AUTHOR INTERVIEW: Isabel Yap, Author of “Only Unclench Your Hand”

What were your thoughts when you first encountered the concept behind this anthology?

That’s interesting! I mean – I truly thought it was a very unique concept, and I liked that it left the specific horror elements entirely up to the author. As long as it could realistically evoke that kind of statement within the text, everything was fair game. That made it both challenging and fun.

With the theme in question, you could have taken your story in any number of different directions.  How did you come up with your particular idea?

I definitely wanted to write something set in the Philippines, because we have such a rich culture of horror stories and mythical creatures. A lot of our monsters fit the WTF-is-that category, but I wasn’t really sure which one to tackle; I just knew I didn’t want to write something I had seen before.

I decided that rather than focusing on which horror element to use, I could start by deciding what themes I wanted to grapple with. When I realized that Macky was going to be a law student, the rest of the story became a lot easier. I wanted to discuss the tensions between city life and the province; justice, and the different forms it can take; helplessness and agency. It was important to me that what constituted horrific was complicated by the storyline. The ending scene then fell into my head – that creepy-crawly moment – and I tried to work backwards from there.

What challenges if any did it pose having to incorporate a particular phrase into the flow of your story and making it seem perfectly natural?

I knew it had to be spoken. Setting it up so that the main character could believably say that was the challenge for me. Macky isn’t really the type to scream or shout in a panic, so I needed to have her say it in a different scenario – maybe in shock, or anger. I wanted it to be a distinctive moment, but I also didn’t want the scene to be too conspicuous. Hopefully it turned out okay!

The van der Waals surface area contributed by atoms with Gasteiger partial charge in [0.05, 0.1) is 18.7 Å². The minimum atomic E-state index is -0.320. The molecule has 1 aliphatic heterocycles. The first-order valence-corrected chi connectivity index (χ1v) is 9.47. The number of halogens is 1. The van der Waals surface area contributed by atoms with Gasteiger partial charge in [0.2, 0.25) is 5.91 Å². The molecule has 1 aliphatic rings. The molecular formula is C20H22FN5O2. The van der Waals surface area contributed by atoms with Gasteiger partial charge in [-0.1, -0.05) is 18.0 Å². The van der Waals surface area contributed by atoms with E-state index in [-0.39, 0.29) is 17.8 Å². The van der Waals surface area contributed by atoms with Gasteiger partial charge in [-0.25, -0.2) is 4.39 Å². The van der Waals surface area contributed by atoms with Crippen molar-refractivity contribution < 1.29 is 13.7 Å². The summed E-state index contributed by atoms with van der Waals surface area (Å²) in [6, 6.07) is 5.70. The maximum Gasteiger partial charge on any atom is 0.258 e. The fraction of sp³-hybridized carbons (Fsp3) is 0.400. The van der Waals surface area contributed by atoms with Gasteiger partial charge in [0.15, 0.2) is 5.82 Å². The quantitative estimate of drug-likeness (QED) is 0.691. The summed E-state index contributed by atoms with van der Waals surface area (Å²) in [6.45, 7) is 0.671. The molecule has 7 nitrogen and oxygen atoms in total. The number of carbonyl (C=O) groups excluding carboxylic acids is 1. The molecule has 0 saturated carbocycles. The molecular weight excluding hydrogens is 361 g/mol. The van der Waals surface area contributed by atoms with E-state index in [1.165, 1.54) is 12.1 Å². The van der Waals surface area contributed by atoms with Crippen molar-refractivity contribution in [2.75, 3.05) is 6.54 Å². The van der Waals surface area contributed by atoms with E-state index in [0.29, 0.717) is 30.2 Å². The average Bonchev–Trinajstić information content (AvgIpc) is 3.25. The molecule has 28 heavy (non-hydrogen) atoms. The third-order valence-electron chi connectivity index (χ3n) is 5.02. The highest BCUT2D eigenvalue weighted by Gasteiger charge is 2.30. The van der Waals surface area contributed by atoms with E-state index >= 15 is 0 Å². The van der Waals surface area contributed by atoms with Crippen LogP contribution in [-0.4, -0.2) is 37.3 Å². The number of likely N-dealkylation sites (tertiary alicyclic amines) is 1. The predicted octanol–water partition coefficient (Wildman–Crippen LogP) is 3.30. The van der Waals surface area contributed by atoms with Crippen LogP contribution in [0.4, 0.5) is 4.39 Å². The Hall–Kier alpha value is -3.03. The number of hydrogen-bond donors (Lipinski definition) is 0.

What kind of research did you have to do for your story?

Researching for this story was really fun. I started off with the internet, reading about faith healings, mambabarangs and how they differ from the typical Philippine witches and summoners. I read some great accounts of people traveling to Siquijor (known for its spiritual healings and other mystical occurrences), and also some message boards where people personally encountered mambabarangs.

Then, since I was staying in Manila while I wrote this story, I asked my manongs and yayas what their thoughts were on mambabarangs. One of them replied when I asked – “Bakit, sinong nabaram?” In English: “Why? Who was cursed?” They were amused that I was asking, but also dead serious. These stories were true and ordinary to them. It’s a lot more powerful to hear it direct from people; it reminded me that these tales are real to us Filipinos. I learned about the village mambabarangs: how to tell them apart from normal people, how they torture their victims, and how to survive a curse from one (hint: find an even stronger one to help you out!).

What else are you working on right now?  Anything coming out that you’d like to talk about?

I’m working on a high-tech space opera involving former military academy graduates turned mercenaries-for-hire, and an epic fantasy about a runaway princess and an exiled sorceress on a quest to find a magical healing bird. Also something I’ll just call “Steampunk Noli me Tangere.” I’ve been struggling with the length of all these pieces, but hopefully they’ll warp into sensible forms soon!

My short story series about magical girls living in New York, entitled “Hurricane Heels,” will be released by Book Smugglers Publishing. It’s got Jell-o shots, blob monsters, cool weapons, and everlasting friendship, in case any of those are your jam. I also have a story in Cyber World: Tales of Humanity’s Tomorrow, a cyberpunk anthology by Hex Publishers that will be out in November.